Minding the Body, Mending the Mind

(Critical Survey of Contemporary Fiction)

Three qualities distinguish those stress-hardy individuals known as survivors: a curiosity and involvement in present activity, a belief in one’s ability to influence events and a willingness to do so, and a perception of change, even negative change, as a challenge. Those who do not come by these qualities naturally can develop them, and should, as medical evidence shows that stress and the accompanying sense of helplessness can damage the body, particularly the immune system. As a balance and antidote to the body’s fight-or-flight reaction to stress, Borysenko offers the relaxation response--achieved through techniques of meditation, breath control, and progressive relaxation. For a reshaping of mental attitudes that leads to more successful coping, Borysenko offers an attitude of mindfulness, a present-centered awareness that identifies and resists negative mental traps and enables new patterns of thinking and reacting to emerge. What Borysenko really is offering goes beyond physical and emotional healing; rather, her book presents a philosophy of life that leads to a reconnection with essential human values such as love and forgiveness.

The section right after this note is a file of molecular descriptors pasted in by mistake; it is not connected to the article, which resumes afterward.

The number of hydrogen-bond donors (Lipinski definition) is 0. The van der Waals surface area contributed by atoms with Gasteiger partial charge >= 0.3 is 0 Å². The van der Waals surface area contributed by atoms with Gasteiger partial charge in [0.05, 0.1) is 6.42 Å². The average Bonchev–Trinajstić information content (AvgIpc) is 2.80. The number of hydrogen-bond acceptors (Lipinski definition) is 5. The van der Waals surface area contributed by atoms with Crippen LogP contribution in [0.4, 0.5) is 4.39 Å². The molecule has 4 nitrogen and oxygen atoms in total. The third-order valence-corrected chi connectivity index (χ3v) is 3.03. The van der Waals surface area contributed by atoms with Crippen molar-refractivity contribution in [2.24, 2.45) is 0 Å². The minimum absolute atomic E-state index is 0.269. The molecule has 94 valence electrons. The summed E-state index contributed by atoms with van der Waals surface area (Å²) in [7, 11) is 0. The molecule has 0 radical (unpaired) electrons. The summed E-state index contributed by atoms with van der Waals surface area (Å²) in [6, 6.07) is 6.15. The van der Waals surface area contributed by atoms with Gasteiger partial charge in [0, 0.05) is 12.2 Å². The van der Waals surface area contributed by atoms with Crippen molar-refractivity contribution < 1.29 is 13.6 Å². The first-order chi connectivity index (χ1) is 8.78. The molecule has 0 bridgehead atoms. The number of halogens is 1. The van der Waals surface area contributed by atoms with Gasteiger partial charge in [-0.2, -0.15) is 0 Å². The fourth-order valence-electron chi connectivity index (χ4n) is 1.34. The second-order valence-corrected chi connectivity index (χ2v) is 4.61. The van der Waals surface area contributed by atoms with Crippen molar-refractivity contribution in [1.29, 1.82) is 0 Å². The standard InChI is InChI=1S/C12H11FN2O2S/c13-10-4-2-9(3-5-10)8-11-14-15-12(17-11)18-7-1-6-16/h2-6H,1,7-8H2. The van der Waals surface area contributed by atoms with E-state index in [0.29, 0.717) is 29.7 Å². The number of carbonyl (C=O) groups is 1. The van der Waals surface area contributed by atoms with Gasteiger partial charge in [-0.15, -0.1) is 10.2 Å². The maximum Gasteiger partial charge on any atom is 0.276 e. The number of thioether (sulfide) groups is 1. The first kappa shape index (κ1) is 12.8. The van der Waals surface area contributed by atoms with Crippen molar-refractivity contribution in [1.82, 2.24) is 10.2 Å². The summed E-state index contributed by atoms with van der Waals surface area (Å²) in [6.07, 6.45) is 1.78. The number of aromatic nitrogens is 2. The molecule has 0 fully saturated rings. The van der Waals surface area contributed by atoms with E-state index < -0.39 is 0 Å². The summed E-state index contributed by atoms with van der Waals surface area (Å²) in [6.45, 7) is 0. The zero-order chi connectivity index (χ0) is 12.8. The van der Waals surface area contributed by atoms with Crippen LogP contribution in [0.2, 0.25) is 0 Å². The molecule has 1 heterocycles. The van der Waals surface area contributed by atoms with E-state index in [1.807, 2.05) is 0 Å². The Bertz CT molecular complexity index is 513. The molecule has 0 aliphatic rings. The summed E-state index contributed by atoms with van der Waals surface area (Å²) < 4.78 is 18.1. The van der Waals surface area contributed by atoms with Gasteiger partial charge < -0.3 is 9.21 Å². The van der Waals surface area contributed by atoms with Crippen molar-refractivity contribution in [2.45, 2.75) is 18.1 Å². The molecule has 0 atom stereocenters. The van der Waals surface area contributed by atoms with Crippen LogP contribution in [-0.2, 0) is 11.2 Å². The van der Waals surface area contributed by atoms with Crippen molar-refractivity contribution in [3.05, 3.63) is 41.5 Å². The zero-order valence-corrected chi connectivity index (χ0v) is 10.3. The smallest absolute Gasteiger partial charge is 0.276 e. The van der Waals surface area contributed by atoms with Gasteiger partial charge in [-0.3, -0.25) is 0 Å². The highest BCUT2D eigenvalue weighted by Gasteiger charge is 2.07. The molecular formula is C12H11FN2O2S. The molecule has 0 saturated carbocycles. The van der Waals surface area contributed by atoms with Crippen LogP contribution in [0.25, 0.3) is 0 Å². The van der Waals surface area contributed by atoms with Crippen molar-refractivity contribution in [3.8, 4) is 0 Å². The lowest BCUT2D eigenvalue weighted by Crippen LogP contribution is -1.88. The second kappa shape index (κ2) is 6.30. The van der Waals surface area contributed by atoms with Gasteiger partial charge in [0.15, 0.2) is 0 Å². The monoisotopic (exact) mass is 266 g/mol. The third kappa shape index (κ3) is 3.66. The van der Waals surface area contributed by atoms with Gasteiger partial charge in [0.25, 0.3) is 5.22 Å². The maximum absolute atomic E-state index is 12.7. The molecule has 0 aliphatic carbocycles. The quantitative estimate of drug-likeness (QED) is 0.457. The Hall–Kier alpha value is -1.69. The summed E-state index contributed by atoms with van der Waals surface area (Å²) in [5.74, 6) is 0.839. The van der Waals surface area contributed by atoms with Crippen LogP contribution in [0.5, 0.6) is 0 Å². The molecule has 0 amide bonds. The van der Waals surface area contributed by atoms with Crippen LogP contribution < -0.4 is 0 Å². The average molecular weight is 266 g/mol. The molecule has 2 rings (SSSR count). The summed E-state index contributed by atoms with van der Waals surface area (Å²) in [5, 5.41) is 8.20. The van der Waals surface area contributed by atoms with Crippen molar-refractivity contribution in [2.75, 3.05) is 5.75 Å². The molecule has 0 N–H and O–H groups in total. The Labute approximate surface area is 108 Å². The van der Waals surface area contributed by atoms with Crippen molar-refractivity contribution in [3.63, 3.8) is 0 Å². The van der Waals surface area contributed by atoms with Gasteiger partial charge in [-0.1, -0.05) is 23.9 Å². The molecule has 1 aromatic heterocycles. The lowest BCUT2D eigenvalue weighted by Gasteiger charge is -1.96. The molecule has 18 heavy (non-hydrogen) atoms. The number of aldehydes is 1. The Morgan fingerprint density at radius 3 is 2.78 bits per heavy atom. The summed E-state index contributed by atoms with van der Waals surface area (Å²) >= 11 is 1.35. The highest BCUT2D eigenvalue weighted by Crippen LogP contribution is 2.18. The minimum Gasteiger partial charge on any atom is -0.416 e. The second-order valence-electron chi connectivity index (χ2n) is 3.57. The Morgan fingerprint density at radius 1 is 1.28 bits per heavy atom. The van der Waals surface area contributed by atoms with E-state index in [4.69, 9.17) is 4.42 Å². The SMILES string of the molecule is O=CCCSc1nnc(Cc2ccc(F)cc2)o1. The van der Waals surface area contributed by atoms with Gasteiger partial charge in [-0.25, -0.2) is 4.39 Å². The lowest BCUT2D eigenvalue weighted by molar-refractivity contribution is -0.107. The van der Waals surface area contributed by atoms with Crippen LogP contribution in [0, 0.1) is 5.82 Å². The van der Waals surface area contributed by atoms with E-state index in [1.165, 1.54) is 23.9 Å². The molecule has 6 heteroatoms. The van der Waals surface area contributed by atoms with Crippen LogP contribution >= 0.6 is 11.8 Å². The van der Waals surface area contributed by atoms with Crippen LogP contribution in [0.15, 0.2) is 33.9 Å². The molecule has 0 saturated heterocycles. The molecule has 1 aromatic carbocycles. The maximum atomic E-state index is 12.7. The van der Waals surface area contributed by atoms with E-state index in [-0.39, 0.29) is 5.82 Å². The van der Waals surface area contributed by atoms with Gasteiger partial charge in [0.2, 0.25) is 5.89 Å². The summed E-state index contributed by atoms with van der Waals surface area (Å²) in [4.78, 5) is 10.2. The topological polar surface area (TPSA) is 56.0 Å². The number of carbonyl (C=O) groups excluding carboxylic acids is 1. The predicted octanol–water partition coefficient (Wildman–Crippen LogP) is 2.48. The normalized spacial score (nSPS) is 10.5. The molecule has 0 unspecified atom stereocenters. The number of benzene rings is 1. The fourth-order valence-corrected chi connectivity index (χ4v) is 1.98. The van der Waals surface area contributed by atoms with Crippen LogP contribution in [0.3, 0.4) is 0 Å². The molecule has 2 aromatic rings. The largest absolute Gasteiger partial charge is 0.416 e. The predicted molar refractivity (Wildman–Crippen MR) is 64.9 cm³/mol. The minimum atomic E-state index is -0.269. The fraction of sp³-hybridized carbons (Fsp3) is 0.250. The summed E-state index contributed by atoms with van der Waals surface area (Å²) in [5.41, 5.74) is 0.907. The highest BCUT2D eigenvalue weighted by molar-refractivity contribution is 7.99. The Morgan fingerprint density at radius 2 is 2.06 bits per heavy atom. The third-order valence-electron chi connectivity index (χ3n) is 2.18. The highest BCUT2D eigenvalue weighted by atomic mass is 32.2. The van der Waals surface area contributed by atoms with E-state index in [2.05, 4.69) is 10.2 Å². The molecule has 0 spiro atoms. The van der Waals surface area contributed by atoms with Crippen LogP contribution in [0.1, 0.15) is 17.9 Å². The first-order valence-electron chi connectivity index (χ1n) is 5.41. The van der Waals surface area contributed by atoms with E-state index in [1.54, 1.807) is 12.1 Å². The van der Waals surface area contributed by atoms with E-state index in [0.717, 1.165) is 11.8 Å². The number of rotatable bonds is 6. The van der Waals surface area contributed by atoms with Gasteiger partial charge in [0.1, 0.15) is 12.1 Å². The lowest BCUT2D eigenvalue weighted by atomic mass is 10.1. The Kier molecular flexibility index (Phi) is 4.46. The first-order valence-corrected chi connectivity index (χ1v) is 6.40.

Carefully documented, MINDING THE BODY, MENDING THE MIND is a remarkable synthesis of science, psychology, and religion. Borysenko has all the qualities one would want in a good teacher: clarity, patience, a sense of humor, and firm direction. She writes from her own experiences and those of hundreds of her patients. Her exercises are numerous but not overwhelming; they are presented with gentle guidance for the beginner, anticipating difficulties and carrying the reader beyond them. Even those already familiar with many of these principles and techniques will appreciate Borysenko’s excellent treatment.